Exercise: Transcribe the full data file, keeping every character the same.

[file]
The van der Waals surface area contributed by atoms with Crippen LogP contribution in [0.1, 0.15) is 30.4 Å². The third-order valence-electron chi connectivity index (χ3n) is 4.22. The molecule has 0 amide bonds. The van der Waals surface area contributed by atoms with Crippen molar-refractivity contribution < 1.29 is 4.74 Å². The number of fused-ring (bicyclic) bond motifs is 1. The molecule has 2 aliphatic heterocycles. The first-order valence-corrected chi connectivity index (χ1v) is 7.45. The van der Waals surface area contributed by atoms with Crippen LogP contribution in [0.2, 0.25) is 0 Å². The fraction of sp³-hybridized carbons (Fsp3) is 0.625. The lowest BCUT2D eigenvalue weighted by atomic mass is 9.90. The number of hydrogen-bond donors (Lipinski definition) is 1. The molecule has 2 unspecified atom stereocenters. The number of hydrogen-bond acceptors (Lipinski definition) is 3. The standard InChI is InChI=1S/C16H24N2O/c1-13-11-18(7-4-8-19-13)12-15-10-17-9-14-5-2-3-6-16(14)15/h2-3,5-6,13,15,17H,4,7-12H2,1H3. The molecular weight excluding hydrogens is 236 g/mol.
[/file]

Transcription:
The van der Waals surface area contributed by atoms with Crippen LogP contribution in [0.1, 0.15) is 30.4 Å². The third-order valence-electron chi connectivity index (χ3n) is 4.22. The molecule has 0 amide bonds. The van der Waals surface area contributed by atoms with Crippen molar-refractivity contribution < 1.29 is 4.74 Å². The number of fused-ring (bicyclic) bond motifs is 1. The molecule has 2 aliphatic heterocycles. The first-order valence-corrected chi connectivity index (χ1v) is 7.45. The van der Waals surface area contributed by atoms with Crippen LogP contribution in [0.2, 0.25) is 0 Å². The fraction of sp³-hybridized carbons (Fsp3) is 0.625. The lowest BCUT2D eigenvalue weighted by atomic mass is 9.90. The number of hydrogen-bond donors (Lipinski definition) is 1. The molecule has 2 unspecified atom stereocenters. The number of hydrogen-bond acceptors (Lipinski definition) is 3. The standard InChI is InChI=1S/C16H24N2O/c1-13-11-18(7-4-8-19-13)12-15-10-17-9-14-5-2-3-6-16(14)15/h2-3,5-6,13,15,17H,4,7-12H2,1H3. The molecular weight excluding hydrogens is 236 g/mol.